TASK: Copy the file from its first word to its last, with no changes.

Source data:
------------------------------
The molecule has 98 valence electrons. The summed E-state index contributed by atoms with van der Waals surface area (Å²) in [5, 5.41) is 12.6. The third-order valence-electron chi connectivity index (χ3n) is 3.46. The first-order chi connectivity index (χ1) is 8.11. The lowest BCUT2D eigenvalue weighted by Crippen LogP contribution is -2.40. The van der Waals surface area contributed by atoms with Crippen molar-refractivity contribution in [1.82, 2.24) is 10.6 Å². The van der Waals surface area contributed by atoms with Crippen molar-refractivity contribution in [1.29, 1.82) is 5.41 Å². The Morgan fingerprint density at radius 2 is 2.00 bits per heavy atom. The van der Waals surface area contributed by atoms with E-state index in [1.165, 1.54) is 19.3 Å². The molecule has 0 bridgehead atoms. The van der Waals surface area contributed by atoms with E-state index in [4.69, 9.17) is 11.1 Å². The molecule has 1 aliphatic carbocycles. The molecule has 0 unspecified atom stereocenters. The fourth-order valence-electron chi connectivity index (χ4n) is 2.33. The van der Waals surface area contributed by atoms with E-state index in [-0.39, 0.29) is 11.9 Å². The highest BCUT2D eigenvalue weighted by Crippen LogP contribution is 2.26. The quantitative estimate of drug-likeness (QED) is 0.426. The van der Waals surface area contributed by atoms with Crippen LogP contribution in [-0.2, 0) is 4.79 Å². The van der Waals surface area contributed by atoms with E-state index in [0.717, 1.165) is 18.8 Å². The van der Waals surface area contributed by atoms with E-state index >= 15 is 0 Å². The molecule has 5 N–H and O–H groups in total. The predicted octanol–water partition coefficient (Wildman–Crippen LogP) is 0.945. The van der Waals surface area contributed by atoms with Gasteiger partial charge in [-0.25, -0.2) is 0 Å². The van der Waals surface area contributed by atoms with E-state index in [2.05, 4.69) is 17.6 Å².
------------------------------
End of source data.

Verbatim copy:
The molecule has 98 valence electrons. The summed E-state index contributed by atoms with van der Waals surface area (Å²) in [5, 5.41) is 12.6. The third-order valence-electron chi connectivity index (χ3n) is 3.46. The first-order chi connectivity index (χ1) is 8.11. The lowest BCUT2D eigenvalue weighted by Crippen LogP contribution is -2.40. The van der Waals surface area contributed by atoms with Crippen molar-refractivity contribution in [1.82, 2.24) is 10.6 Å². The van der Waals surface area contributed by atoms with Crippen molar-refractivity contribution in [1.29, 1.82) is 5.41 Å². The Morgan fingerprint density at radius 2 is 2.00 bits per heavy atom. The van der Waals surface area contributed by atoms with E-state index in [1.165, 1.54) is 19.3 Å². The molecule has 0 bridgehead atoms. The van der Waals surface area contributed by atoms with E-state index in [4.69, 9.17) is 11.1 Å². The molecule has 1 aliphatic carbocycles. The molecule has 0 unspecified atom stereocenters. The fourth-order valence-electron chi connectivity index (χ4n) is 2.33. The van der Waals surface area contributed by atoms with E-state index in [-0.39, 0.29) is 11.9 Å². The highest BCUT2D eigenvalue weighted by Crippen LogP contribution is 2.26. The quantitative estimate of drug-likeness (QED) is 0.426. The van der Waals surface area contributed by atoms with Crippen LogP contribution in [-0.2, 0) is 4.79 Å². The van der Waals surface area contributed by atoms with E-state index in [0.717, 1.165) is 18.8 Å². The van der Waals surface area contributed by atoms with E-state index >= 15 is 0 Å². The molecule has 5 N–H and O–H groups in total. The predicted octanol–water partition coefficient (Wildman–Crippen LogP) is 0.945. The van der Waals surface area contributed by atoms with Gasteiger partial charge in [-0.25, -0.2) is 0 Å². The van der Waals surface area contributed by atoms with E-state index in [2.05, 4.69) is 17.6 Å².